And the villa--if he finds mosaics & has a good idea of the walls, he might be able to rebuild it. But doing so will require a tremendous capital outlay (atually this applies to both projects).
How can he do this on her salary?
Why don't you try something like:
Much to the chagrin of his family, Mike Galbreath removates the houses they live in and then sells the finished project forcing them to move into his next project. When Mike buys a Georgian House on Coldharbour Lane and discovers an old Roman Villa behind it, he not only has to contend with his family, but the neighbors too. One neighbor grows pot. Another neighbor steals artifacts from the Villa. And the third neighbor begins to redocorate the neighboring house in Georgian style. To compound the troubles, the local zoning board declares his house a landmark.
Can Mike save his marraige, become a hero to his kids, renovate two houses at once, and navigate the neighborhood situation? Or will Coldharbour lane be his downfall?"
My problem with this is that most men, even those reasonably good weekend warriors, never seem to finish their toolsheds and workrooms, let alone finish renovating an entire house. I know grown men who've never lifted a hammer in their lives and couldn't say what the proper end of the nail is... I had to teach their kids how to measure wood and cut it with a saw. I know guys who think a the butter knives are screwdrivers.
So, you see my problem?
What is Mike Galbreath's single accomplishment in these 100,000 words? Is it finishing the house? Saving his marraige? Or merely dealing with his neighbors.
Just renovating houses, although it's kinda hot and sexy, is not going to keep the reader going. You need more of a story. I think it's there and you just have to get past all of the complications this guy has to face. They are merely portions of Mike's personal struggle.
Is it Mike's marraige? His Kids? the strange Roman Villa holds dread secrets about Jesus? The Georgian Mansion really does contain the bones of George the (whatever number)?
What powers your story.
If this makes no sense, then go look at a movie titled "My Life as a House" with Kevin Kline. That's a story about house renovations. Or on the comedy side "The Money Trap."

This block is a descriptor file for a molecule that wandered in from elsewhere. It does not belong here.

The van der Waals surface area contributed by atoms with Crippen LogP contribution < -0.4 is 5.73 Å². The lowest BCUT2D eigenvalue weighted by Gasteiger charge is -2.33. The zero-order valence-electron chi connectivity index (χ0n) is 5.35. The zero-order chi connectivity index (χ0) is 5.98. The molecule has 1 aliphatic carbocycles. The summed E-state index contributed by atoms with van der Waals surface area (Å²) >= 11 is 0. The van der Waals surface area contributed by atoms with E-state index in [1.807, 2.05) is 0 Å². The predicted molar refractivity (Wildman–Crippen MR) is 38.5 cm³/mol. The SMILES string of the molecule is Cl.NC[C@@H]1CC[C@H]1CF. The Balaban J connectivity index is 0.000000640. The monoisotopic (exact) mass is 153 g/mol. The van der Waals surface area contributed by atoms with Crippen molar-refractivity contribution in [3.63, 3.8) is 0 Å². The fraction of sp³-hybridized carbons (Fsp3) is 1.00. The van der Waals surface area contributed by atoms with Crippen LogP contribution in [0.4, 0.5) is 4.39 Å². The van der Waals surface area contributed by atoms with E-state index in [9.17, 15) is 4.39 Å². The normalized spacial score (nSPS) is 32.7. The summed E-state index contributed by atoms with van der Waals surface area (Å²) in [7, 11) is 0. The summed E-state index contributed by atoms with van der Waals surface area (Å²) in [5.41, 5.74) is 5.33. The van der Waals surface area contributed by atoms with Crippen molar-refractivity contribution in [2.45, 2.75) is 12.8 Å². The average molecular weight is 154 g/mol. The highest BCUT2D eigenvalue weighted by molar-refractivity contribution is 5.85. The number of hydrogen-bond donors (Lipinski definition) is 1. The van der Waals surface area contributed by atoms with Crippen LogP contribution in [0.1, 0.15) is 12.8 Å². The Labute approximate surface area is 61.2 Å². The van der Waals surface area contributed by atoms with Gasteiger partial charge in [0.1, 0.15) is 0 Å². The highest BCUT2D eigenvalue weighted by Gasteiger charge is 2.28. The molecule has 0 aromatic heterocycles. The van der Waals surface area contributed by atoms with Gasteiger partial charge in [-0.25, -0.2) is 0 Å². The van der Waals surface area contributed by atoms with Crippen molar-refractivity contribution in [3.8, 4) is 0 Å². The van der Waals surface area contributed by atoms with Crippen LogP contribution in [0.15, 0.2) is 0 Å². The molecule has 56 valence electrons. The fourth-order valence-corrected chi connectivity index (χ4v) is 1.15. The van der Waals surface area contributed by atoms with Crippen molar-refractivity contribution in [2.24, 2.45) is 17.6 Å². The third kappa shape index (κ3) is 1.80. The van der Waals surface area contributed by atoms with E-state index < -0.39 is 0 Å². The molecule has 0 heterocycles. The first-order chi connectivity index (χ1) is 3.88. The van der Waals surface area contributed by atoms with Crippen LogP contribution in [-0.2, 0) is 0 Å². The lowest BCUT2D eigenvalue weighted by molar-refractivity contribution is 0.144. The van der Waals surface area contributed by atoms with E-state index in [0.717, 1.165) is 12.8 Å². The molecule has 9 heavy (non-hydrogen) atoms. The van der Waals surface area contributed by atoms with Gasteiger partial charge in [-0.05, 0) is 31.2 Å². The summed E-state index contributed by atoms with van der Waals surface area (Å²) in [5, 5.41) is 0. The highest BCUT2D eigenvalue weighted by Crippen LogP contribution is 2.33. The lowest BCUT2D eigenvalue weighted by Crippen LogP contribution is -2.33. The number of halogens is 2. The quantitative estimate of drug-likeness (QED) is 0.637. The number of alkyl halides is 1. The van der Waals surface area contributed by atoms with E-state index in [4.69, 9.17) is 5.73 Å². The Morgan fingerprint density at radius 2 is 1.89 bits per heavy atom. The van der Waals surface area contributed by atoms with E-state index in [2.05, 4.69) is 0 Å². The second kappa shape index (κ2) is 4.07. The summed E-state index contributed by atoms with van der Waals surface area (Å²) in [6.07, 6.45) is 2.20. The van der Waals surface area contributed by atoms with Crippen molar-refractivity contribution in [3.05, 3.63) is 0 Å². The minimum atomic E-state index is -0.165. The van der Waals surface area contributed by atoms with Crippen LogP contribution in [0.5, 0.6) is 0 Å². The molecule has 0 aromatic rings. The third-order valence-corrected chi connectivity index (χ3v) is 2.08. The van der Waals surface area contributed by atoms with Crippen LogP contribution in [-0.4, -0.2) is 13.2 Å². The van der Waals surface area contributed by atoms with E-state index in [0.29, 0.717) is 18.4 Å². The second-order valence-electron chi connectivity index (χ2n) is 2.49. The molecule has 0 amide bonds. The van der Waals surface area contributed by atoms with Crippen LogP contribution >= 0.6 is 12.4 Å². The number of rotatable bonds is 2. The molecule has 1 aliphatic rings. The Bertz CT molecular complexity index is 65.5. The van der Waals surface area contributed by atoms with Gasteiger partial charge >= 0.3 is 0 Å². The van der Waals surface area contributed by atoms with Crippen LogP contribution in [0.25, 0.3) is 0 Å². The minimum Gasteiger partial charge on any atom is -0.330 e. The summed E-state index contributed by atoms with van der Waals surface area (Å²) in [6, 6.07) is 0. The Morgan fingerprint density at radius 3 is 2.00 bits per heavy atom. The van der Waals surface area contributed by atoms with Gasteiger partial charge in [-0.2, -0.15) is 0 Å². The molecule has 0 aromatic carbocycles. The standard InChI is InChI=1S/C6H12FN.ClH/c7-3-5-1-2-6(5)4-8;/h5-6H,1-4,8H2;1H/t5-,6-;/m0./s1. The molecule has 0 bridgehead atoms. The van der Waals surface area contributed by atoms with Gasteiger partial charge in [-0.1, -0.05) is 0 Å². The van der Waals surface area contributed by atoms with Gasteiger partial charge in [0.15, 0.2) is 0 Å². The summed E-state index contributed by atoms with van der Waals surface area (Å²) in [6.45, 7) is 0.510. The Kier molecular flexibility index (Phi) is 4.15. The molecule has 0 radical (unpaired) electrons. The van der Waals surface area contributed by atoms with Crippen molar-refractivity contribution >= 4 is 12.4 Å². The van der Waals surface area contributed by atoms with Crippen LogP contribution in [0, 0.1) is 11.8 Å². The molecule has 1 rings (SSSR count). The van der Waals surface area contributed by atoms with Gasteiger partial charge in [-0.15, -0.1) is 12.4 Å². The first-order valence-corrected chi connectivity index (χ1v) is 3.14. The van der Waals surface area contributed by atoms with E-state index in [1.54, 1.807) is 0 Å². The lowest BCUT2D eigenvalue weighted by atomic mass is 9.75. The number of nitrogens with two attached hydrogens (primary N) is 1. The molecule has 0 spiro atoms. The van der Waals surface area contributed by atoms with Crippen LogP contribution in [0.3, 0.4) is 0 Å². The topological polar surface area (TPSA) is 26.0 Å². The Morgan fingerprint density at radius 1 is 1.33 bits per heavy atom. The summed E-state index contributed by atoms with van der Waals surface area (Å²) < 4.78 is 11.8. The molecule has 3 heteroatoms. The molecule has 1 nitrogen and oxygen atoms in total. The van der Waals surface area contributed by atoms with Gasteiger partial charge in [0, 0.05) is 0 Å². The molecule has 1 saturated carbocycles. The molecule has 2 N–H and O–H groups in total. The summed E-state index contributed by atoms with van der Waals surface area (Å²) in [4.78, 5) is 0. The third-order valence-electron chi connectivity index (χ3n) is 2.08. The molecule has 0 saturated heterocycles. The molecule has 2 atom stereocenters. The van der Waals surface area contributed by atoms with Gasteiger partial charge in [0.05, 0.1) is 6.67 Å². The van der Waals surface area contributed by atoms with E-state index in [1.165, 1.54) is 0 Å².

AS for the GTP's - I want to meet Santiago and his spud gun.
That's The Money Pit.
No commenting on the query from me, but I really like the idea behind this - it sounds like my kind of read.
Good luck with your query tightening.
I like your title.
Thanks for comments :). The book is meant to be modestly amusing, otherwise things like the estate agents cleverly photographing the house so it looks intact in their details would probably be picked apart for their authenticity.
Ooops, Thanks EE.
Tom Hanks, Shelly Long - The Money Pit
Robin likes it because amid all the construction, there's Rod the Roofer.
There's a lot of good stuff in the query. I like architecture, so I'm drawn to imagery like the decrepit Georgian house and the ruins of the Roman villa. Overall the book sounds promising.
Too right, CL. I wonder where Rod's been, lately?
I miss that guy.
Maybe I'm an idiot but the big mystery distracting me was: where is this happening? And when? Putting the clues together I finally figured its more or less England. But is it supposed to be the 1960s? '70s? 90's? Or now? You could just orient readers early on by briefly stating that into.
Hmm. I always thought that if a time period wasn't indicated, the novel could be assumed to be contemporary. What sayeth EE?
As for disliking Georgian, perhaps he dislikes it precisely because it's a rehash. His dislike doesn't have to be rational, after all--merely rationalised :D.